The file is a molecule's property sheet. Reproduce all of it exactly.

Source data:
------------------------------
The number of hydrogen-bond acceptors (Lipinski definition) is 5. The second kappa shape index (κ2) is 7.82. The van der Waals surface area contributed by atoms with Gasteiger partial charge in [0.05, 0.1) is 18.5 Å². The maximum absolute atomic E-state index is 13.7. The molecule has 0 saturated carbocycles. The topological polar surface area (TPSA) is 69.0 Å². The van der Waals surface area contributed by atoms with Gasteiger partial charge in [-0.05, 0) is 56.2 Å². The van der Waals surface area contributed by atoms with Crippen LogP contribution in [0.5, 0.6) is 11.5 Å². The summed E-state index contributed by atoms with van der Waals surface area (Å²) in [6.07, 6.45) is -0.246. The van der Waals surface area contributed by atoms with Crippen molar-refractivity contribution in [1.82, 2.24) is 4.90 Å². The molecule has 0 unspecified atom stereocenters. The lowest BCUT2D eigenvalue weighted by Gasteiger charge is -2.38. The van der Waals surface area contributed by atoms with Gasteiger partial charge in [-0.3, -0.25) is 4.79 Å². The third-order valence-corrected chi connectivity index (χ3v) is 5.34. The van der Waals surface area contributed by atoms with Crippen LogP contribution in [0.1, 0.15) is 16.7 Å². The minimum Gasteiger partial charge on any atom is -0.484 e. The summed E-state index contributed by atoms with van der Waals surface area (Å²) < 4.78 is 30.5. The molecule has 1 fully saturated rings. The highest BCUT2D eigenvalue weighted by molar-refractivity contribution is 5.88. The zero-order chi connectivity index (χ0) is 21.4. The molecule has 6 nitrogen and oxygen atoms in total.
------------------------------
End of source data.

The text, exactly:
The number of hydrogen-bond acceptors (Lipinski definition) is 5. The second kappa shape index (κ2) is 7.82. The van der Waals surface area contributed by atoms with Gasteiger partial charge in [0.05, 0.1) is 18.5 Å². The maximum absolute atomic E-state index is 13.7. The molecule has 0 saturated carbocycles. The topological polar surface area (TPSA) is 69.0 Å². The van der Waals surface area contributed by atoms with Gasteiger partial charge in [-0.05, 0) is 56.2 Å². The van der Waals surface area contributed by atoms with Crippen LogP contribution in [0.5, 0.6) is 11.5 Å². The summed E-state index contributed by atoms with van der Waals surface area (Å²) in [6.07, 6.45) is -0.246. The van der Waals surface area contributed by atoms with Crippen molar-refractivity contribution in [1.82, 2.24) is 4.90 Å². The molecule has 0 unspecified atom stereocenters. The lowest BCUT2D eigenvalue weighted by Gasteiger charge is -2.38. The van der Waals surface area contributed by atoms with Gasteiger partial charge in [-0.3, -0.25) is 4.79 Å². The third-order valence-corrected chi connectivity index (χ3v) is 5.34. The van der Waals surface area contributed by atoms with Crippen LogP contribution in [0.1, 0.15) is 16.7 Å². The minimum Gasteiger partial charge on any atom is -0.484 e. The summed E-state index contributed by atoms with van der Waals surface area (Å²) < 4.78 is 30.5. The molecule has 1 fully saturated rings. The highest BCUT2D eigenvalue weighted by molar-refractivity contribution is 5.88. The zero-order chi connectivity index (χ0) is 21.4. The molecule has 6 nitrogen and oxygen atoms in total.